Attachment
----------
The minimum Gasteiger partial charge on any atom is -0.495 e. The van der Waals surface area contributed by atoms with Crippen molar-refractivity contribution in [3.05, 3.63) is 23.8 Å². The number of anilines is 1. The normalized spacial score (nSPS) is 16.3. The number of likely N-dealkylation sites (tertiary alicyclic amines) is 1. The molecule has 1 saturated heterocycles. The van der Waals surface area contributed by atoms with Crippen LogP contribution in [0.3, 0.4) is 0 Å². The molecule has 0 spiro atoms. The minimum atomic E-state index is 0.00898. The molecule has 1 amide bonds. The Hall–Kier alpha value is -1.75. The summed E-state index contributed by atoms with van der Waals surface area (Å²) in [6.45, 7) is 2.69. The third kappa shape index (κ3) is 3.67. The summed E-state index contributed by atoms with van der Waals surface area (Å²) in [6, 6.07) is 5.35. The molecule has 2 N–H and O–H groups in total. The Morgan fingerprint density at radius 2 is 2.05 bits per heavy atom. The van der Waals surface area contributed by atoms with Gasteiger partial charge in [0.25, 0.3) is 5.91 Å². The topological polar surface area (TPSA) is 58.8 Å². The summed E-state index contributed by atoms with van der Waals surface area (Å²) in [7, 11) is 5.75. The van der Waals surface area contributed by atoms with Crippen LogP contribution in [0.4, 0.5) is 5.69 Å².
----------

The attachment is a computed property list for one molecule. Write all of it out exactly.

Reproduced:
The minimum Gasteiger partial charge on any atom is -0.495 e. The van der Waals surface area contributed by atoms with Crippen molar-refractivity contribution in [3.05, 3.63) is 23.8 Å². The number of anilines is 1. The normalized spacial score (nSPS) is 16.3. The number of likely N-dealkylation sites (tertiary alicyclic amines) is 1. The molecule has 1 saturated heterocycles. The van der Waals surface area contributed by atoms with Crippen LogP contribution in [0.3, 0.4) is 0 Å². The molecule has 0 spiro atoms. The minimum atomic E-state index is 0.00898. The molecule has 1 amide bonds. The Hall–Kier alpha value is -1.75. The summed E-state index contributed by atoms with van der Waals surface area (Å²) in [6.45, 7) is 2.69. The third kappa shape index (κ3) is 3.67. The summed E-state index contributed by atoms with van der Waals surface area (Å²) in [6, 6.07) is 5.35. The molecule has 2 N–H and O–H groups in total. The Morgan fingerprint density at radius 2 is 2.05 bits per heavy atom. The van der Waals surface area contributed by atoms with Gasteiger partial charge in [0.25, 0.3) is 5.91 Å². The topological polar surface area (TPSA) is 58.8 Å². The summed E-state index contributed by atoms with van der Waals surface area (Å²) in [7, 11) is 5.75. The van der Waals surface area contributed by atoms with Crippen LogP contribution in [0.4, 0.5) is 5.69 Å².